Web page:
Postponed: Dean Leeds Talk on Politics, Law and the Cherokee Experience
Due to unforeseen circumstances, "The Art of Law and Politics: The Cherokee Experience," which had been scheduled for today, has been postponed. An update will run if the event is rescheduled. We apologize for any inconvenience.
FAYETTEVILLE, Ark. – University of Arkansas School of Law Dean Stacy Leeds will present “The Art of Law and Politics: The Cherokee Experience” at 3 p.m. Monday, April 24, in the Helen Robson Walton Reading Room in Mullins Library. The presentation will cover Cherokee law and politics over time – both the historic and contemporary Cherokee experience. Art, literature and political satire will frame the discussion. This event is free and open to the public.
"The Cherokee experience has involved both a responsive posture to U.S. law and policy and, most importantly to Cherokee people, an evolving set of Cherokee legal and political norms that evolve organically," said Leeds.
Leeds became dean and professor of law at the School of Law in 2011 and has received many honors for her teaching, scholarship and administrative vision throughout her academic career. She has a strong record of public service and is currently a member of the board of directors for Arvest Bank in Fayetteville and the American Indian Graduate Center. Previous appointments have included boards for corporations and academic institutions, as a member and officer on national commissions and as a justice on the Cherokee Nation Supreme Court. She received a Master of Laws from the University of Wisconsin, Juris Doctor from the University of Tulsa, Master of Business Administration from the University of Tennessee and Bachelor of Arts from Washington University in St. Louis. Leeds, a citizen of the Cherokee Nation, is the only female American Indian law school dean in the United States.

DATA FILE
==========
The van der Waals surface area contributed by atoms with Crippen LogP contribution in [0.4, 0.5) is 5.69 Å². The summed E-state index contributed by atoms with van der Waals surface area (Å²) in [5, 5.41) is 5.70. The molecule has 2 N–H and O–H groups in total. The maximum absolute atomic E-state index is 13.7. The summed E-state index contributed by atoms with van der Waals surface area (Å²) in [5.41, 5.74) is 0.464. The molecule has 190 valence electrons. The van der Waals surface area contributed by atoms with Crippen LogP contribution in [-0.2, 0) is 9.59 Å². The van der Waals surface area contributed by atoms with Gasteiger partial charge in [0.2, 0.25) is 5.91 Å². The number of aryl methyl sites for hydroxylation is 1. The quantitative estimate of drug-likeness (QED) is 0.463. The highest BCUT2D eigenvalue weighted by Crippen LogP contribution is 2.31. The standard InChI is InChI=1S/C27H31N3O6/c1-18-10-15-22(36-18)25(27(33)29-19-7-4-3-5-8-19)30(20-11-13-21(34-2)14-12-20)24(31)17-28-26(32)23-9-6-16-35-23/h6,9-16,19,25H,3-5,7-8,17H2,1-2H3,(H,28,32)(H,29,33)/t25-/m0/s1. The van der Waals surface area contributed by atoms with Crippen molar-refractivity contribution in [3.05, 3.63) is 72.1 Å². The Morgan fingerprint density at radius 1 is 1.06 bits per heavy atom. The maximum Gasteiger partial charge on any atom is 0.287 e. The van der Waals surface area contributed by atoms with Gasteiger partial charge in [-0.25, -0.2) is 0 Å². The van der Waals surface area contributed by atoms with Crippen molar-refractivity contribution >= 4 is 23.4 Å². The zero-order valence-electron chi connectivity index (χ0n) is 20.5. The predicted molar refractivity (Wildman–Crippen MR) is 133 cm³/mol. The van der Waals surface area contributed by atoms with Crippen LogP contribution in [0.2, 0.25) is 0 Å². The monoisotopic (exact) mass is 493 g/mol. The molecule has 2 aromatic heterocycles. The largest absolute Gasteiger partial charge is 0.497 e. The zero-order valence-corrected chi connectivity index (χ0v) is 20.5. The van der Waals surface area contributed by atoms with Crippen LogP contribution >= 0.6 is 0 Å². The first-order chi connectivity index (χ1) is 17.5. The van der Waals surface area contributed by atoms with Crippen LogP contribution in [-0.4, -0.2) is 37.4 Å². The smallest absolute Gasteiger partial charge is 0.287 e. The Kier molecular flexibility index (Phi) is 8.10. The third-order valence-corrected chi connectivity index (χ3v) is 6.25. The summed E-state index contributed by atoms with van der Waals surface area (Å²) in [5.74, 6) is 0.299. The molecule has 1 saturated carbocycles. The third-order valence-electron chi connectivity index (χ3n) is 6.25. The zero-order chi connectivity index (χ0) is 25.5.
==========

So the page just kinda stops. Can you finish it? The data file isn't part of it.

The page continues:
This event concludes University Libraries’ year-long initiative, “Explore Native American Storytelling through Arts, Literature, and Culture,” which has featured guest speakers and rotating exhibits throughout the 2016-17 academic year.
The exhibit “Stories, Vision and Memory: Contemporary Southeastern Indian Art” featuring art by Bobby Martin, Erin Shaw and Tony Tiger will be on display in the lobby level of Mullins Library through April 26. “Native Representation: Artifacts from Observers and Creators of American Indian Culture” is a newer exhibit featuring rare Native American books that will be on display in the lobby level of Mullins Library for the remainder of the academic year.
About University Libraries: Located at the heart of campus, David W. Mullins Library is the university’s main research library. Branch libraries include the Robert A. and Vivian Young Law Library, the Fine Arts Library, the Physics Library, and the Chemistry and Biochemistry Library. The Libraries provide access to more than 2.3 million volumes and 83,500 journals, and also offer individual and group research help, study spaces, computer labs with printing and scanning, interlibrary loan and RazorRush services, and cultural exhibits and events. The Libraries’ Special Collections unit acquires, preserves, and provides access to materials on Arkansas and the region, its customs and people, and its cultural, physical, and political climate. Visit the Libraries’ webpage to learn more about services and collections.
About the University of Arkansas: The University of Arkansas provides an internationally competitive education for undergraduate and graduate students in more than 200 academic programs. The university contributes new knowledge, economic development, basic and applied research, and creative activity while also providing service to academic and professional disciplines. The Carnegie Foundation classifies the University of Arkansas among only 2 percent of universities in America that have the highest level of research activity. U.S. News & World Report ranks the University of Arkansas among its top American public research universities. Founded in 1871, the University of Arkansas comprises 10 colleges and schools and maintains a low student-to-faculty ratio that promotes personal attention and close mentoring.
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School of Law
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